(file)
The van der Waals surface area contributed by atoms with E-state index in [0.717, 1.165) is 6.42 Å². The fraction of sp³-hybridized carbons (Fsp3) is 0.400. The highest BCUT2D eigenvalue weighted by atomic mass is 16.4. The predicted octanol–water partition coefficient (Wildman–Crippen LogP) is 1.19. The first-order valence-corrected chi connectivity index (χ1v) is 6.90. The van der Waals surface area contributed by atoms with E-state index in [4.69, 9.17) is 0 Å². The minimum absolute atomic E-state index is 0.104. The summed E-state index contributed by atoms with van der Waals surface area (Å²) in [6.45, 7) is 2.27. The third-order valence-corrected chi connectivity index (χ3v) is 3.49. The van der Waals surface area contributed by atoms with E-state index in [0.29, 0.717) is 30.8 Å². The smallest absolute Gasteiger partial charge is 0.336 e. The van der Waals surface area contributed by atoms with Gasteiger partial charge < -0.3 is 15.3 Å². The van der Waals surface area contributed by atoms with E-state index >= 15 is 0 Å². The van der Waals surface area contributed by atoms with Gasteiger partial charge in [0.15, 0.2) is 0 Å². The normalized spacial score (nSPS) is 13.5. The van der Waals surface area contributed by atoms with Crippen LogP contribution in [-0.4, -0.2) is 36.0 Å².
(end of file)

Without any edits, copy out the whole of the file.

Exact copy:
The van der Waals surface area contributed by atoms with E-state index in [0.717, 1.165) is 6.42 Å². The fraction of sp³-hybridized carbons (Fsp3) is 0.400. The highest BCUT2D eigenvalue weighted by atomic mass is 16.4. The predicted octanol–water partition coefficient (Wildman–Crippen LogP) is 1.19. The first-order valence-corrected chi connectivity index (χ1v) is 6.90. The van der Waals surface area contributed by atoms with E-state index in [4.69, 9.17) is 0 Å². The minimum absolute atomic E-state index is 0.104. The summed E-state index contributed by atoms with van der Waals surface area (Å²) in [6.45, 7) is 2.27. The third-order valence-corrected chi connectivity index (χ3v) is 3.49. The van der Waals surface area contributed by atoms with E-state index in [0.29, 0.717) is 30.8 Å². The smallest absolute Gasteiger partial charge is 0.336 e. The van der Waals surface area contributed by atoms with Gasteiger partial charge < -0.3 is 15.3 Å². The van der Waals surface area contributed by atoms with E-state index >= 15 is 0 Å². The van der Waals surface area contributed by atoms with Gasteiger partial charge in [0.15, 0.2) is 0 Å². The normalized spacial score (nSPS) is 13.5. The van der Waals surface area contributed by atoms with Crippen LogP contribution in [-0.4, -0.2) is 36.0 Å².